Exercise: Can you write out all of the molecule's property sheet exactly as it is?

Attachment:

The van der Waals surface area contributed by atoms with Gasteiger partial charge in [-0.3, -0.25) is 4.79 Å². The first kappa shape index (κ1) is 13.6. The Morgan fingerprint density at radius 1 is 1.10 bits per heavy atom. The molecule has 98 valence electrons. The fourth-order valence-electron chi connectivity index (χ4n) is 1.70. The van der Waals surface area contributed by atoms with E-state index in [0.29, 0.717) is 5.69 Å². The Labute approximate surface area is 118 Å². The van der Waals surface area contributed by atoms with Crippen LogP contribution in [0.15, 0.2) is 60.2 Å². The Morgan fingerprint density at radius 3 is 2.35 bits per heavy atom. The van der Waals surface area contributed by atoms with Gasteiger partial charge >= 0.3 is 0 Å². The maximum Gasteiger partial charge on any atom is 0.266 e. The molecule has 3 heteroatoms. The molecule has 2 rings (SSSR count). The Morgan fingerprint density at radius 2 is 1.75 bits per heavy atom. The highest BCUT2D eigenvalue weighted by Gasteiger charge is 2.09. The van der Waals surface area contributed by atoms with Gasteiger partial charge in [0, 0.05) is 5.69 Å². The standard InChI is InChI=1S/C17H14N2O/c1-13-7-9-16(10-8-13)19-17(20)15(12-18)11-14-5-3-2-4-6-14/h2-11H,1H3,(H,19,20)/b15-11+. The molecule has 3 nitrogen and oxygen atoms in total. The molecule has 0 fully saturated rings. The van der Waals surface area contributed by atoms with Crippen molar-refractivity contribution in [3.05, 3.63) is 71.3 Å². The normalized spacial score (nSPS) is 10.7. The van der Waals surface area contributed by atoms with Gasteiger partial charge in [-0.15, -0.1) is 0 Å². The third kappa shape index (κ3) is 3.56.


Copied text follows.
The van der Waals surface area contributed by atoms with Gasteiger partial charge in [-0.3, -0.25) is 4.79 Å². The first kappa shape index (κ1) is 13.6. The Morgan fingerprint density at radius 1 is 1.10 bits per heavy atom. The molecule has 98 valence electrons. The fourth-order valence-electron chi connectivity index (χ4n) is 1.70. The van der Waals surface area contributed by atoms with E-state index in [0.29, 0.717) is 5.69 Å². The Labute approximate surface area is 118 Å². The van der Waals surface area contributed by atoms with Crippen LogP contribution in [0.15, 0.2) is 60.2 Å². The Morgan fingerprint density at radius 3 is 2.35 bits per heavy atom. The van der Waals surface area contributed by atoms with Gasteiger partial charge >= 0.3 is 0 Å². The maximum Gasteiger partial charge on any atom is 0.266 e. The molecule has 3 heteroatoms. The molecule has 2 rings (SSSR count). The Morgan fingerprint density at radius 2 is 1.75 bits per heavy atom. The highest BCUT2D eigenvalue weighted by Gasteiger charge is 2.09. The van der Waals surface area contributed by atoms with Gasteiger partial charge in [0, 0.05) is 5.69 Å². The standard InChI is InChI=1S/C17H14N2O/c1-13-7-9-16(10-8-13)19-17(20)15(12-18)11-14-5-3-2-4-6-14/h2-11H,1H3,(H,19,20)/b15-11+. The molecule has 3 nitrogen and oxygen atoms in total. The molecule has 0 fully saturated rings. The van der Waals surface area contributed by atoms with Crippen molar-refractivity contribution in [3.05, 3.63) is 71.3 Å². The normalized spacial score (nSPS) is 10.7. The van der Waals surface area contributed by atoms with Gasteiger partial charge in [-0.15, -0.1) is 0 Å². The third kappa shape index (κ3) is 3.56.